Crack that convenience problem and the specialists could claw back some of the market lost to the multiples, Thorne says.

“Supermarkets may win out over the independents in terms of perception of fresh produce at lower prices, and may be seen as having improved quality of food more so than the specialists,” she says.

“However, when it comes to quality and preferred store choice for meat and fish, it’s the local specialists that win hands down and for fruit and vegetables they’re neck and neck. If only these independents were better at converting this high quality perception and preference into shoppers.”

This may not be an unrealistic goal. In her article for The Grocer, Lawrence points to the rise in popularity of farmers’ markets and the growing interest in food provenance and quality among the middle classes. She adds: “It may so far be mostly the chattering classes who have worked out that low prices mean someone paying more in other ways later. But where the chattering classes lead, the overall trend tends to follow.”

Specialist retailers can cash in on this trend and Thorne suggests they may also be able to benefit from subtle, but definite, changes in shopper behaviour. She cites recent HI Europe surveys that show:

n one in two shoppers make more shopping trips during the week than at the weekends

n one in three shop later in the evening than they used to

n one in three have split their main shop into frequent smaller shopping trips

n one in three have increased the number of stores they use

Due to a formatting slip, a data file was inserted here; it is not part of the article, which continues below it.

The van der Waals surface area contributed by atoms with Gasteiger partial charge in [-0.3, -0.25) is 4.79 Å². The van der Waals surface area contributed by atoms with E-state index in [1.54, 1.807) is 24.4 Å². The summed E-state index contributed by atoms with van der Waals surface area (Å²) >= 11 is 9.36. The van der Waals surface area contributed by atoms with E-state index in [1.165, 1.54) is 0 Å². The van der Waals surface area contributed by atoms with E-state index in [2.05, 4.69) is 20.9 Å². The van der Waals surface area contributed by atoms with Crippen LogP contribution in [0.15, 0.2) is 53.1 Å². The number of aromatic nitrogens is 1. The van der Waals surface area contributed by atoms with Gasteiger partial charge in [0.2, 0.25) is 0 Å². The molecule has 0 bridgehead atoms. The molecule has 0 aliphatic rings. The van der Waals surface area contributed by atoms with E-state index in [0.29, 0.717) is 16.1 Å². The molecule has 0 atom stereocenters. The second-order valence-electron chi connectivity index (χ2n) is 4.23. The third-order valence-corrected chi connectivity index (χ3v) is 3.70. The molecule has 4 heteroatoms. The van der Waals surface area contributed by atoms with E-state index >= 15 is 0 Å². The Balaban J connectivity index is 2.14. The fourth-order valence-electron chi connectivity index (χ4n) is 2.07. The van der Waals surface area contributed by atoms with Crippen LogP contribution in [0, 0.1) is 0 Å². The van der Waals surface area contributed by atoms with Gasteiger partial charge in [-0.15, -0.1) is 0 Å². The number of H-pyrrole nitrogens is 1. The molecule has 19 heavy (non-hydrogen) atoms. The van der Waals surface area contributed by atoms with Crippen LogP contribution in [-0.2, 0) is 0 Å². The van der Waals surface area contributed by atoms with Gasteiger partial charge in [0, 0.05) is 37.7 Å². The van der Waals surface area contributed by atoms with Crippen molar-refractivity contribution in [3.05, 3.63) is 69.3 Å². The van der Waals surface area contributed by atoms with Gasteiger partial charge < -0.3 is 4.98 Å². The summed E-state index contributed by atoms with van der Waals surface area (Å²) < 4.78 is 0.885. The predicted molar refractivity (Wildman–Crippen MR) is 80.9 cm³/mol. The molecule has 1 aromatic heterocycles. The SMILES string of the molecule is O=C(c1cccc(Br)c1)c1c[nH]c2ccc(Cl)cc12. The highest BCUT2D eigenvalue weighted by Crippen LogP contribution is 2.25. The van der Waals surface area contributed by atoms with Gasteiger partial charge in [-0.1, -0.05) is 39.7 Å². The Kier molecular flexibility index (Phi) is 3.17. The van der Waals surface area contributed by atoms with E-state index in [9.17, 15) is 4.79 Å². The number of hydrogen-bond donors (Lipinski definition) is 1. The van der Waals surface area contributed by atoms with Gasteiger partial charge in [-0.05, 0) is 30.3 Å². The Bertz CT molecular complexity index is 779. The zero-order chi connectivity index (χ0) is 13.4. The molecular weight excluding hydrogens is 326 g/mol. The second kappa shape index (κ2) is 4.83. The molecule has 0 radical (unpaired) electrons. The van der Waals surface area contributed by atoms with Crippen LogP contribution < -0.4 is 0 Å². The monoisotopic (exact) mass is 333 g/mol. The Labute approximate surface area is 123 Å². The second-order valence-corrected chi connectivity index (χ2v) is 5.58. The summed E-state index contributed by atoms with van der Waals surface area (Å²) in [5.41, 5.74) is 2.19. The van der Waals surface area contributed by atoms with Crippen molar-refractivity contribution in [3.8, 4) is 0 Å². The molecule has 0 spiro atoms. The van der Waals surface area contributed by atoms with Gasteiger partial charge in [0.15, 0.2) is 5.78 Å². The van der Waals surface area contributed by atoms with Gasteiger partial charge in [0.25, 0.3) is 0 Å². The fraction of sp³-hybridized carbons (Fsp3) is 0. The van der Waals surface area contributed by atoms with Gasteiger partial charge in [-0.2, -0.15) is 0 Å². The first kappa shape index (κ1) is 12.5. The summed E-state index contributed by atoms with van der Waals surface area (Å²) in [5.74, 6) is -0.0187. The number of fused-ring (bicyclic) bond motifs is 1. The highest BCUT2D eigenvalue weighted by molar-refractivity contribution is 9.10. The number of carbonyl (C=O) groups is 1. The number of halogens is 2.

n and 83% top up at least once every week

Thorne says: “Although the signs are that consumers are coming back to the high street, they’re more likely to nip into the new-style convenience stores that are open later. For these consumers, convenience is measured from when they switch the car engine off and, although they may trust smaller versions of their main supermarket for fresh food, less than 20% of consumers trusted the more traditional convenience formats for fresh food, such as Spar, Budgens, Londis and Premier.

“There could be a big opportunity for specialist outlets to attract back a chunk of those shoppers who are looking and prepared to pay for superior quality fresh produce, if only they could make themselves more convenient for these shoppers to buy from. Fresh produce may well be the way to differentiate themselves all over again.”

With their ties to small local producers, independents are arguably better placed to provide consistently high quality fresh produce than the mass supplier-dependent multiples, says Thorne.

If there is to be a renaissance on the high street - with the local fishmonger, butcher and greengrocer vying for trade once again - then these retailers would be better capitalising on this strength rather than wait for any consumer backlash against the multiples. Why? Simple. When it comes to food quality and safety, our survey shows little evidence of a backlash in the offing.